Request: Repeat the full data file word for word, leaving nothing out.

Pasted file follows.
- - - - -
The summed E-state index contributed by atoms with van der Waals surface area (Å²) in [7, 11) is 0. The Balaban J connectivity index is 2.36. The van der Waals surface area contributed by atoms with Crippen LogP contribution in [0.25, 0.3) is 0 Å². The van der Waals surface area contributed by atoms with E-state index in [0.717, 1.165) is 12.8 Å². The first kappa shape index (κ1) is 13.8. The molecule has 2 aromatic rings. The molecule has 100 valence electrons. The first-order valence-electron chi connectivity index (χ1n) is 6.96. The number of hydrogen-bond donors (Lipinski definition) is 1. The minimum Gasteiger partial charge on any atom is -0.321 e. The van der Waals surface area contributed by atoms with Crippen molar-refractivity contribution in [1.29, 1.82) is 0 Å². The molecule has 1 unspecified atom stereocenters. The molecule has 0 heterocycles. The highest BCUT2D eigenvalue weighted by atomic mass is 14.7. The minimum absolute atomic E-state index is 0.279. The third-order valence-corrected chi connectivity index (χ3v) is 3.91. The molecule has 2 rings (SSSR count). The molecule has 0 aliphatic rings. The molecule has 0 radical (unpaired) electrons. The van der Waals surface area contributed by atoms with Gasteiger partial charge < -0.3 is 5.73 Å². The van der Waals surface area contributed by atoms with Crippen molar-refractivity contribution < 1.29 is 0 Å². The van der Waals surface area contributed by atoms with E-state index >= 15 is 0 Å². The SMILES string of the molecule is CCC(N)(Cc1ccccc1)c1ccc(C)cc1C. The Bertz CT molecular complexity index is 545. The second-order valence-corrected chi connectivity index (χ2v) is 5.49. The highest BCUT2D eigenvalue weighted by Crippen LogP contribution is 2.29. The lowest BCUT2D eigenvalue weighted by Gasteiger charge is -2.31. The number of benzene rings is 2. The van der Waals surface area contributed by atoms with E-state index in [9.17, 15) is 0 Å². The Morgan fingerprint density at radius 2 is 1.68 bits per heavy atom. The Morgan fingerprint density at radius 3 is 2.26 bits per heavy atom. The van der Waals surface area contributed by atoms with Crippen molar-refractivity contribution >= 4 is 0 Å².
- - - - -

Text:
The summed E-state index contributed by atoms with van der Waals surface area (Å²) in [7, 11) is 0. The Balaban J connectivity index is 2.36. The van der Waals surface area contributed by atoms with Crippen LogP contribution in [0.25, 0.3) is 0 Å². The van der Waals surface area contributed by atoms with E-state index in [0.717, 1.165) is 12.8 Å². The first kappa shape index (κ1) is 13.8. The molecule has 2 aromatic rings. The molecule has 100 valence electrons. The first-order valence-electron chi connectivity index (χ1n) is 6.96. The number of hydrogen-bond donors (Lipinski definition) is 1. The minimum Gasteiger partial charge on any atom is -0.321 e. The van der Waals surface area contributed by atoms with Crippen molar-refractivity contribution in [1.29, 1.82) is 0 Å². The molecule has 1 unspecified atom stereocenters. The molecule has 0 heterocycles. The highest BCUT2D eigenvalue weighted by atomic mass is 14.7. The minimum absolute atomic E-state index is 0.279. The third-order valence-corrected chi connectivity index (χ3v) is 3.91. The molecule has 2 rings (SSSR count). The molecule has 0 aliphatic rings. The molecule has 0 radical (unpaired) electrons. The van der Waals surface area contributed by atoms with Gasteiger partial charge < -0.3 is 5.73 Å². The van der Waals surface area contributed by atoms with Crippen molar-refractivity contribution < 1.29 is 0 Å². The van der Waals surface area contributed by atoms with E-state index >= 15 is 0 Å². The SMILES string of the molecule is CCC(N)(Cc1ccccc1)c1ccc(C)cc1C. The Bertz CT molecular complexity index is 545. The second-order valence-corrected chi connectivity index (χ2v) is 5.49. The highest BCUT2D eigenvalue weighted by Crippen LogP contribution is 2.29. The lowest BCUT2D eigenvalue weighted by Gasteiger charge is -2.31. The number of benzene rings is 2. The van der Waals surface area contributed by atoms with E-state index in [9.17, 15) is 0 Å². The Morgan fingerprint density at radius 2 is 1.68 bits per heavy atom. The Morgan fingerprint density at radius 3 is 2.26 bits per heavy atom. The van der Waals surface area contributed by atoms with Crippen molar-refractivity contribution >= 4 is 0 Å².